NRS 202.254, as amended by Background Check Act, makes it a crime to engage in private sales or transfers of firearms (with certain exceptions) unless a federally licensed dealer conducts a federal background check on the potential buyer or transferee. Because the Act specifically directs the deal to run checks through the FBI’s NICS system, the Nevada Department of Public Safety has no authority to perform the background checks required by the Act.
Nevada, like Pennsylvania and Florida, uses a state-run background check system and not NICS, so the FBI/ATF had no jurisdiction and authority to run background checks in Nevada. It’s roughly equivalent to writing a law which mandates that the police department in Bangor, Maine, write the speeding tickets for Glendale, Arizona. Yes, the Bangor Police Department writes a lot of tickets, but no, their actions have little, if any effect on the traffic laws of Arizona.
Congratulations, Bloomberg. That’s $20 million you could have spent on something that would have actually lowered crime and improved the lives of the people of Nevada, but you chose to do this instead.
Tam posted this photo on Facebook over the weekend. It’s like the Moronic Derpvergence of Tactical Timmitude.
“His AR ‘pistol’ had a sh!tty Chicom flashlight & red dot, the fake Magpul BUISs were installed backwards, there was an AFG on the stubby forearm for some reason. The gun’s magwell sported a Punisher skull and he’d added a ‘You’re F*cked’ ejection port cover.
And he was wearing Kryptek, because of course he was.”
Look, there is nothing wrong with AR pistols (I’m building one myself right now). There’s nothing wrong with open carry (although if you NEED to open carry at a gun show, I suggest that you’re attending the wrong kind of gun shows…), and there’s nothing wrong with angled foregrips (in fact, I think they’re a good idea on AR pistols, because they’re a way for you to tell if your hands are in the right place on the gun, and not up by the muzzle where the blast from the muzzle brake can hurt them very, very much).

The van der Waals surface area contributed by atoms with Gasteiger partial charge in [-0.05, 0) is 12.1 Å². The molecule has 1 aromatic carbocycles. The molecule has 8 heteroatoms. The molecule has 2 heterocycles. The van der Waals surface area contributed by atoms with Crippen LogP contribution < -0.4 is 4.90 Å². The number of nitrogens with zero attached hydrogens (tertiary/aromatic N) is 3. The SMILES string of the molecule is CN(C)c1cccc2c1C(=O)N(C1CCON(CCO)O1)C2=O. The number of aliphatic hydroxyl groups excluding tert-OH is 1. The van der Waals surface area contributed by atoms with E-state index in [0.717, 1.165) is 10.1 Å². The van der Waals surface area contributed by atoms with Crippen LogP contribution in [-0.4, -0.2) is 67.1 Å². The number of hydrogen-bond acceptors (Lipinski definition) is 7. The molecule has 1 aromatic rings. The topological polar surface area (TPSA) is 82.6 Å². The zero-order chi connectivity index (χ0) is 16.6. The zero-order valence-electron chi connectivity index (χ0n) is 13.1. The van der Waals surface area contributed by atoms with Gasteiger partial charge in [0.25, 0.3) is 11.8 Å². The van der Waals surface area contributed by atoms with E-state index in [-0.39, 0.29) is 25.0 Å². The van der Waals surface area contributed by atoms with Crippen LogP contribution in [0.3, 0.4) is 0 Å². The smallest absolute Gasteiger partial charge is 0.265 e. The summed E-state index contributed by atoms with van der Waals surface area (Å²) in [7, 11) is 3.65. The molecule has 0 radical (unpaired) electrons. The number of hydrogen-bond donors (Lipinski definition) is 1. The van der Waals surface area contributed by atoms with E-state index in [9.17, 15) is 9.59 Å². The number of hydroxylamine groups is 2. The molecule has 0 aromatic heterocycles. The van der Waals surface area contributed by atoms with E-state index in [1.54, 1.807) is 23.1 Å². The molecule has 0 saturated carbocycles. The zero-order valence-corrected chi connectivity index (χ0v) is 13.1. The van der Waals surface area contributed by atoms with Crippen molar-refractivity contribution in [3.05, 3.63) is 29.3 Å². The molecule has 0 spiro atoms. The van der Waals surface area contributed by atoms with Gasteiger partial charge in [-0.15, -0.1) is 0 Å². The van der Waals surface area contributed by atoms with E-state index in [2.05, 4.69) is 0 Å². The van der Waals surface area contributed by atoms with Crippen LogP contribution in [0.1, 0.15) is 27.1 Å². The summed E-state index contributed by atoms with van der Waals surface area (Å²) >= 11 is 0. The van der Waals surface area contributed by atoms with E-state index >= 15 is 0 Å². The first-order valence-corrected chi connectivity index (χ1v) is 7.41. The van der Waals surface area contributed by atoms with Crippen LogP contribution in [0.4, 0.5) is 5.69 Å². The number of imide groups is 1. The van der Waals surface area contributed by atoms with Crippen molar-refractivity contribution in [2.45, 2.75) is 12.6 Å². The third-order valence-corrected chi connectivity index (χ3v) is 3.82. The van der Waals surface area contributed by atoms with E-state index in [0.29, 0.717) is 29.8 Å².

The fact is, though, that there is probably a skeleton like this in our own closets. I know I’ve made some dumb mistakes in the past when it came to my equipment choices, however, I try (TRY) to learn from them.
There, but for the grace of God (and/or Tom Givens), go I.
The thing is, the 1911 is a popular gun in gun culture, but in pop culture? Forget it. And I’ll prove it.
Play along with me here:
Dirty Harry and his Model 29 .44 Magnum.
Martin Riggs and his Beretta 92.
James Bond and his PPK.
John Wayne and his Colt Peacemaker.
_________ and his 1911.
See the problem? Naming an iconic character from pop culture who yielded a 1911 is not an easy task. The best I could come up with is Lamont Cranston, and he’s not really a household name anymore, thanks to a mediocre movie starring Alec Baldwin. I like the 1911, and there’s no denying what it means to gun owners in the U.S., but it’s pretty much unknown outside our little world. If we want gun culture to grow (and we do, right?), we need to be able to relate to people outside our comfort zone, so when they talk about how the gun that Agent Smith used in The Matrix and how cool it was, smile politely and nod, even though you’re thinking about how much you loath the Deagle.
Look, if you believe, as these guys do, that somehow, your gun just isn’t safe enough to carry around with ammo loaded in the chamber and the appropriate safeties engaged, why not take the next logical step and walk around with an unloaded, empty gun?
After all, if you gun is unsafe with a round in the chamber, isn’t even MORE safe without any ammo in it whatsoever? And you’re going to have to use two hands to chamber a round into the gun if you carry in Condition Three, why not use two hands to load and chamber a round when carrying in Condition Four?
Do it. Do it for the children.
Or just carry your guns the way they’re supposed to be carried, with a round in the chamber and safeties engaged.